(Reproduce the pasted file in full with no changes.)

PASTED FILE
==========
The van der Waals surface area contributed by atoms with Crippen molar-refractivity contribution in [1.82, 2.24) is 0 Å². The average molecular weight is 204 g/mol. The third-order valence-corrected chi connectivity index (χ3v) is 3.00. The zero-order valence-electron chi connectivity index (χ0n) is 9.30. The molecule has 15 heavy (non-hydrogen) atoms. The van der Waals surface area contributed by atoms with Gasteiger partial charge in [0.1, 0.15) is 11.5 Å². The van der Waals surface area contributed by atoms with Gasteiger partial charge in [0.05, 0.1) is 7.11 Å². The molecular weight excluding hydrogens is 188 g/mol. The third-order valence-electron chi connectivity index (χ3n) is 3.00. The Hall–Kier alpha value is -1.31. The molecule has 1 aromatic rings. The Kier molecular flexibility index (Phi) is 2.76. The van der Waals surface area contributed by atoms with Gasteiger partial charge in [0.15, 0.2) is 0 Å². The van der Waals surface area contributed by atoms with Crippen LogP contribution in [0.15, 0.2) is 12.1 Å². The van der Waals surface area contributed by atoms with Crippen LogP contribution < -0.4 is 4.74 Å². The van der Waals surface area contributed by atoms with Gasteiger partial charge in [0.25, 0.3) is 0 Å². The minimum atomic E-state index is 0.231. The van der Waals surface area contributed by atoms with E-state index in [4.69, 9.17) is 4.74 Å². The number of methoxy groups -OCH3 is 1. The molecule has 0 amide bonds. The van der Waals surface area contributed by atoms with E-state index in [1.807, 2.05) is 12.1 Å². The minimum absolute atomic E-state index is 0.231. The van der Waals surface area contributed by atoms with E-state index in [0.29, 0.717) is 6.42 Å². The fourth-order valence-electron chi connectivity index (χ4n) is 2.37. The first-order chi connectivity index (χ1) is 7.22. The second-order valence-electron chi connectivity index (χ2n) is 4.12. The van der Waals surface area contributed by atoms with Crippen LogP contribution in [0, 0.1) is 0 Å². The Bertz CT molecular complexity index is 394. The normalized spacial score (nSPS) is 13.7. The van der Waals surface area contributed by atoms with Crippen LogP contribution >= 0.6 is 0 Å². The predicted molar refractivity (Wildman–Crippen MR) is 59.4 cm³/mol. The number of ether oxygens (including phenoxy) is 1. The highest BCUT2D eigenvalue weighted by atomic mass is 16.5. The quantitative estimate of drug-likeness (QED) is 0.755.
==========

The van der Waals surface area contributed by atoms with Crippen molar-refractivity contribution in [1.82, 2.24) is 0 Å². The average molecular weight is 204 g/mol. The third-order valence-corrected chi connectivity index (χ3v) is 3.00. The zero-order valence-electron chi connectivity index (χ0n) is 9.30. The molecule has 15 heavy (non-hydrogen) atoms. The van der Waals surface area contributed by atoms with Gasteiger partial charge in [0.1, 0.15) is 11.5 Å². The van der Waals surface area contributed by atoms with Gasteiger partial charge in [0.05, 0.1) is 7.11 Å². The molecular weight excluding hydrogens is 188 g/mol. The third-order valence-electron chi connectivity index (χ3n) is 3.00. The Hall–Kier alpha value is -1.31. The molecule has 1 aromatic rings. The Kier molecular flexibility index (Phi) is 2.76. The van der Waals surface area contributed by atoms with Gasteiger partial charge in [0.15, 0.2) is 0 Å². The van der Waals surface area contributed by atoms with Crippen LogP contribution in [0.15, 0.2) is 12.1 Å². The van der Waals surface area contributed by atoms with Crippen LogP contribution < -0.4 is 4.74 Å². The van der Waals surface area contributed by atoms with Gasteiger partial charge in [0.25, 0.3) is 0 Å². The minimum atomic E-state index is 0.231. The van der Waals surface area contributed by atoms with E-state index in [4.69, 9.17) is 4.74 Å². The number of methoxy groups -OCH3 is 1. The molecule has 0 amide bonds. The van der Waals surface area contributed by atoms with E-state index in [1.807, 2.05) is 12.1 Å². The minimum absolute atomic E-state index is 0.231. The van der Waals surface area contributed by atoms with E-state index in [0.29, 0.717) is 6.42 Å². The fourth-order valence-electron chi connectivity index (χ4n) is 2.37. The first-order chi connectivity index (χ1) is 7.22. The second-order valence-electron chi connectivity index (χ2n) is 4.12. The van der Waals surface area contributed by atoms with Crippen LogP contribution in [0, 0.1) is 0 Å². The Bertz CT molecular complexity index is 394. The normalized spacial score (nSPS) is 13.7. The van der Waals surface area contributed by atoms with Crippen LogP contribution >= 0.6 is 0 Å². The predicted molar refractivity (Wildman–Crippen MR) is 59.4 cm³/mol. The number of ether oxygens (including phenoxy) is 1. The highest BCUT2D eigenvalue weighted by atomic mass is 16.5. The quantitative estimate of drug-likeness (QED) is 0.755.